Lived advice from the heart animates ‘Tiny Beautiful Things’

STL Jewish Light interview with Sydnie Grosberg Ronga, July 25, 2021

Sydnie Grosberg Ronga wasn’t supposed to be directing “Tiny Beautiful Things: Advice on Love and Life from Dear Sugar” because the play, presented by Max & Louie Productions, was supposed to be performed last summer. Of course, we know that the COVID-19 pandemic put the kibosh on those plans.

This summer, however, while COVID protocols are still in place, the show will go on at the Grandel Theatre from July 29 to Aug. 8.

The play was written by Cheryl Strayed, best known for her memoir, “Wild,” which was made into a movie starring Reese Witherspoon, and was adapted for the stage by Nia Vardalos of “My Big Fat Greek Wedding” fame.

“Tiny Beautiful Things” tells the story of an online advice columnist (Sugar) who uses her experiences to help real life readers who write to her with their problems and concerns. More to the point, director Grosberg Ronga said, it’s a play about empathy and compassion and finding the courage to embrace questions for which there are no easy answers.

Recently, the Jewish Light caught up with Grosberg Ronga, who graduated from Ladue Horton Watkins High School and lives in upstate New York, to pick her brain about the play, giving advice and the return to in-person, indoor theater. Her answers have been edited for length and clarity.

My understanding is that the play is based on real life letters and the actual advice Sugar (Cheryl Strayed) gave. Is that the case?

Yes. Nia Vardalos, who adapted Cheryl Strayed’s book, rearranged a little bit and edited a lot. She arranged a wonderful arc for the actor who plays Sugar, and really for all the actors. I read the book itself and laughed out loud at times and had to put it down at other times to go get tissues. One of the great things about the way it was adapted is that I can’t imagine anyone in the audience not finding some letter writer with whom they identify.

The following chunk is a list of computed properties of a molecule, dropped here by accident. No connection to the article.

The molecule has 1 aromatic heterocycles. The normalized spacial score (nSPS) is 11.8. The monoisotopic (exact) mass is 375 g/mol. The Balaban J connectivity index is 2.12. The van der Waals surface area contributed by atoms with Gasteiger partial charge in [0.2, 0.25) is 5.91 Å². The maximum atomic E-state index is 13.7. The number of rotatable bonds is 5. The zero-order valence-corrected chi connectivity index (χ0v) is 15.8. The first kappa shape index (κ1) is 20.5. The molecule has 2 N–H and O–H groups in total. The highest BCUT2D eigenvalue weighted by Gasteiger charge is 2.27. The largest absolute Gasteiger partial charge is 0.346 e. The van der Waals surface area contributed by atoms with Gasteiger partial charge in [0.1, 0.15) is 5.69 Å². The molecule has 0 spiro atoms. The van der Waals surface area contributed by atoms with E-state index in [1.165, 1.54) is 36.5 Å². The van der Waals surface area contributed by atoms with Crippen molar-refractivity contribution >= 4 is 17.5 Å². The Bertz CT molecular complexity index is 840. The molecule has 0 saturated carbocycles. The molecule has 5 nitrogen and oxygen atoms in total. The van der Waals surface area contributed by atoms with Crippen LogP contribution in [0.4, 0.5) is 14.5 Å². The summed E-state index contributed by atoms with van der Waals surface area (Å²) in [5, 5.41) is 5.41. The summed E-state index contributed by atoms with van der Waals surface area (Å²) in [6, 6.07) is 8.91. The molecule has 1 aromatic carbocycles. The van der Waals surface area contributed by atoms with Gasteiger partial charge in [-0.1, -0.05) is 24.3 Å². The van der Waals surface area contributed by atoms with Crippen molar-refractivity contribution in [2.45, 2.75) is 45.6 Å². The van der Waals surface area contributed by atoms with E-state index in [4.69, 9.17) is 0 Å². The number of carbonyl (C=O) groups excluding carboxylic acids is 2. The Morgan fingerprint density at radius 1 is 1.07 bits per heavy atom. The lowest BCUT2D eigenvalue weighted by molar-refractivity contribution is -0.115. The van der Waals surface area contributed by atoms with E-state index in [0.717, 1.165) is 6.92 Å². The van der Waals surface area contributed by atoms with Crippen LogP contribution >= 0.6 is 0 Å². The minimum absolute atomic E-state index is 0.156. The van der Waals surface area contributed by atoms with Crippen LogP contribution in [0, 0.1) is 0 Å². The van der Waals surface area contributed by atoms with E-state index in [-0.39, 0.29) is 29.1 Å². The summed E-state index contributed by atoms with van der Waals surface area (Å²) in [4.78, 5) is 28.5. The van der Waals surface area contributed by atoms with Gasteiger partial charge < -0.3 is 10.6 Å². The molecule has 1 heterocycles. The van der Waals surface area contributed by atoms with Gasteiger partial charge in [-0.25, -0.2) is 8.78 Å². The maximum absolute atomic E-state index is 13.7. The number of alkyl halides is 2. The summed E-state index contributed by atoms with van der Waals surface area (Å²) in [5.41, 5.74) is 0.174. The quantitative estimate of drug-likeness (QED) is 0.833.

There are four people in this play, three of whom each portray about a dozen different letter writers. Is it more difficult to direct actors when they play multiple characters?

Not for me, personally, I think it’s a blast. I’ve been directing live radio plays for quite a while, where it is not unusual for someone to play as many as 12 or 13 characters. I’ve worked with actors to develop all those different people with their voice and body.

With the radio plays, it’s more gimmicky. This play is much more real and so moving. It’s all about taking a group of people who are in their own little pods — they could be literally anywhere in the world — and yet they connect and grow as human beings with each other.

I keep reading about the humanity in this play. What is it that you connected with?

First, Stellie (Siteman, Max & Louie artistic director) asked me, and I love Stellie. I try to come back to St. Louis every so often to work with her again. She is really good at picking something that will grab my heart. When she first asked me, I had not seen the show. I said, I will read it. Coming out of the time of COVID, it’s hard to turn down a full production at the Grandel and working with Stellie. When I read the play, there was no doubt in my mind I had to do the play.